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Tablelands pharmacy sets sights on medical cannabis business

Yungaburra Pharmacy co-owner Mark Hope wants to be one of the first chemists in Queensland to legally dispense medical cannabis.

A TABLELANDS pharmacy is preparing to become one of the first medical marijuana ­dispensaries in Queensland should the drug be legalised in Australia.

Yungaburra Pharmacy co-owner Mark Hope has spent thousands of dollars on buying online domain names such as and to start selling the herb should it be decriminalised for use by the terminally ill, chronic pain sufferers and those with drug-resistant epilepsy.

Queensland is partnering with New South Wales to start trials with the drug next year, with Federal Health Minister Sussan Ley suggesting a medical cannabis industry could flourish in Australia.

Mr Hope, who with his pharmacist wife visited California in 2009, saw the benefits of the drug medically and commercially.

“The way that we see it, it is for epileptics, for people who are dying of cancers and things like that, to prevent pain, and for chronic pain sufferers,’’ he said.

“I’m not claiming that it’s a wonder drug, unlike everyone else, but it definitely has certain applications.”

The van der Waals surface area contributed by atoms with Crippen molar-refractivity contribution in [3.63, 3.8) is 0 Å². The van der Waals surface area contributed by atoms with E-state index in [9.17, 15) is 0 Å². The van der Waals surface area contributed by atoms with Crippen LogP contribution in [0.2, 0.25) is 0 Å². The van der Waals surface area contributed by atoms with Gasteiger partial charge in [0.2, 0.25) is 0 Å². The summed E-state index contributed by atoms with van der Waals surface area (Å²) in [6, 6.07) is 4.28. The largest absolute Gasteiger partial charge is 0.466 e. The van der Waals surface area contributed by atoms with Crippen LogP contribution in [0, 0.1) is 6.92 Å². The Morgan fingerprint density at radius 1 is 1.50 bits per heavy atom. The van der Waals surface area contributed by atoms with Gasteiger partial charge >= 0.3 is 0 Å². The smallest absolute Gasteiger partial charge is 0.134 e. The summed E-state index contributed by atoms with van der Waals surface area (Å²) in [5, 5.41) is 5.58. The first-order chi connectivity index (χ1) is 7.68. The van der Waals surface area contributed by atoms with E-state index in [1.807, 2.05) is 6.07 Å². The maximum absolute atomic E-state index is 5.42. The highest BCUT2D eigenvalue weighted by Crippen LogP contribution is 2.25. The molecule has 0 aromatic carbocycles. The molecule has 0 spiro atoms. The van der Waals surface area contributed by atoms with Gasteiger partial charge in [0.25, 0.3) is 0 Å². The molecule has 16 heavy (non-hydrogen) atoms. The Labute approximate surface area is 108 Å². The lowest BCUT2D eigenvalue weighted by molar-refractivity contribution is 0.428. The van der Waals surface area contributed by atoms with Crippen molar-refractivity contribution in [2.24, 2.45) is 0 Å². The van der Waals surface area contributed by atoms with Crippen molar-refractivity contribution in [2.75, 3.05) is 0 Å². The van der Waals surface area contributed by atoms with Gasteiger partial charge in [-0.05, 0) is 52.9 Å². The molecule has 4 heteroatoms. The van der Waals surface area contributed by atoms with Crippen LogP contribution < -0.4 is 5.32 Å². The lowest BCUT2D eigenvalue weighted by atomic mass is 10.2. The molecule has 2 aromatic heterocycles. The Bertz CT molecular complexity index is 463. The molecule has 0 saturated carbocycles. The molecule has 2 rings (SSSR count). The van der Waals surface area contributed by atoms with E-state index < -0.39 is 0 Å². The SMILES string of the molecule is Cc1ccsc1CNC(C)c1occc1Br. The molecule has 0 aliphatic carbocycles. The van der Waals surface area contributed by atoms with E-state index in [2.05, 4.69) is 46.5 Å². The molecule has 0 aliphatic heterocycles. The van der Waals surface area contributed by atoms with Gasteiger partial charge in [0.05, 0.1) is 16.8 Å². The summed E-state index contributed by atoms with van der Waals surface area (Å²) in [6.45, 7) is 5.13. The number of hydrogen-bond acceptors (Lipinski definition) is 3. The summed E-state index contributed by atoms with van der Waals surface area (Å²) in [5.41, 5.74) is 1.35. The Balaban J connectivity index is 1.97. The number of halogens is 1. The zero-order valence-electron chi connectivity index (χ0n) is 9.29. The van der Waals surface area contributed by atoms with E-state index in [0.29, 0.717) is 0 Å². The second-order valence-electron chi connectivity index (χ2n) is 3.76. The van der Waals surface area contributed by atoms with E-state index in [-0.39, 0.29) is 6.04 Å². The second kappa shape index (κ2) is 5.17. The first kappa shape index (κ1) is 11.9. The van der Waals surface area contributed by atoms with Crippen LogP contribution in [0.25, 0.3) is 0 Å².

The couple has been trialling selling legal herbal treatments, such as Valerian, and recently purchased a capsule machine to make herbal remedy pills.

“We went down to Byron Bay and did a manufacturing course back in April,’’ Mr Hope said. “We’re using it to complement our prescription drugs, and that’s really where we see marijuana as well.

“We don’t really see it as a one-all treatment.

“We see it as something to complement morphines, or an alternative to it.”

Legal marijuana is reportedly the fastest-growing industry in the US, according to The Huffington Post, with the market growing 74 per cent in 2014 to be worth $2.7 billion, up from $1.5 billion in 2013.

Mr Hope said he was hoping to dispense medicinal cannabis straight from the pharmacy, in addition to online sales.

“The frustrating thing is that people are doing things already that are approved by qualified health professionals,’’ he said.

“(Pharmacists) can’t touch any of it, and sort of experiment with it, or try it out on people, because it’s not yet legal. Yet people are selling it on social media and things like that.”

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